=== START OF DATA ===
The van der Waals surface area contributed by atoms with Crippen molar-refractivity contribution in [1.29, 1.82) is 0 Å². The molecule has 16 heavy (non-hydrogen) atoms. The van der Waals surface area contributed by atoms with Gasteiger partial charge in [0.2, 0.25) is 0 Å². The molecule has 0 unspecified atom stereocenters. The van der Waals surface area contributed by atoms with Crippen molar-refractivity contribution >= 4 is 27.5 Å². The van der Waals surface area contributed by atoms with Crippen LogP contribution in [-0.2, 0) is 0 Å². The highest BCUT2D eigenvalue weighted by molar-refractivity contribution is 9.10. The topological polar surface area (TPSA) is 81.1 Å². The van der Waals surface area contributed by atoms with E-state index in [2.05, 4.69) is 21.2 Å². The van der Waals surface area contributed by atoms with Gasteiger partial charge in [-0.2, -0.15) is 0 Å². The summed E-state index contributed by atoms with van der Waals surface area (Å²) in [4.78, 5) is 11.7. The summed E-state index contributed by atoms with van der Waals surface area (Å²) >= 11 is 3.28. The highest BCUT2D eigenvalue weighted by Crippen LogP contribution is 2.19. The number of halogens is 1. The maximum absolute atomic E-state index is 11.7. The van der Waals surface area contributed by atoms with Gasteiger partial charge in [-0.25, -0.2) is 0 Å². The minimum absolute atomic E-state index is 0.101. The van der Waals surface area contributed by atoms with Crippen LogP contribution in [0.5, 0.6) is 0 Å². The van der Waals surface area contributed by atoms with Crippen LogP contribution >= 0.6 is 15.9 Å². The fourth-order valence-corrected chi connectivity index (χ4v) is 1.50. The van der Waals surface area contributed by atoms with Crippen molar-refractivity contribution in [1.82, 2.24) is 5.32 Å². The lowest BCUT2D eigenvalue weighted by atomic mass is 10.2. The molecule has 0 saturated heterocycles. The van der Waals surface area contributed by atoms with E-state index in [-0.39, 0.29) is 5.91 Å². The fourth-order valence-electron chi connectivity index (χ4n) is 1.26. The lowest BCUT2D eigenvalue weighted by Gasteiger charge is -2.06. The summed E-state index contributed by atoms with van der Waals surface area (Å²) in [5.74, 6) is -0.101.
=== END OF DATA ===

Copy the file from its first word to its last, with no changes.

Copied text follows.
The van der Waals surface area contributed by atoms with Crippen molar-refractivity contribution in [1.29, 1.82) is 0 Å². The molecule has 16 heavy (non-hydrogen) atoms. The van der Waals surface area contributed by atoms with Gasteiger partial charge in [0.2, 0.25) is 0 Å². The molecule has 0 unspecified atom stereocenters. The van der Waals surface area contributed by atoms with Crippen molar-refractivity contribution >= 4 is 27.5 Å². The van der Waals surface area contributed by atoms with Crippen LogP contribution in [-0.2, 0) is 0 Å². The highest BCUT2D eigenvalue weighted by molar-refractivity contribution is 9.10. The topological polar surface area (TPSA) is 81.1 Å². The van der Waals surface area contributed by atoms with E-state index in [2.05, 4.69) is 21.2 Å². The van der Waals surface area contributed by atoms with Gasteiger partial charge in [-0.2, -0.15) is 0 Å². The summed E-state index contributed by atoms with van der Waals surface area (Å²) in [4.78, 5) is 11.7. The summed E-state index contributed by atoms with van der Waals surface area (Å²) >= 11 is 3.28. The highest BCUT2D eigenvalue weighted by Crippen LogP contribution is 2.19. The number of halogens is 1. The maximum absolute atomic E-state index is 11.7. The van der Waals surface area contributed by atoms with Gasteiger partial charge in [-0.25, -0.2) is 0 Å². The minimum absolute atomic E-state index is 0.101. The van der Waals surface area contributed by atoms with Crippen LogP contribution in [0.5, 0.6) is 0 Å². The van der Waals surface area contributed by atoms with Crippen LogP contribution >= 0.6 is 15.9 Å². The fourth-order valence-corrected chi connectivity index (χ4v) is 1.50. The van der Waals surface area contributed by atoms with Crippen molar-refractivity contribution in [1.82, 2.24) is 5.32 Å². The lowest BCUT2D eigenvalue weighted by atomic mass is 10.2. The molecule has 0 saturated heterocycles. The van der Waals surface area contributed by atoms with E-state index in [-0.39, 0.29) is 5.91 Å². The fourth-order valence-electron chi connectivity index (χ4n) is 1.26. The lowest BCUT2D eigenvalue weighted by Gasteiger charge is -2.06. The summed E-state index contributed by atoms with van der Waals surface area (Å²) in [5.74, 6) is -0.101.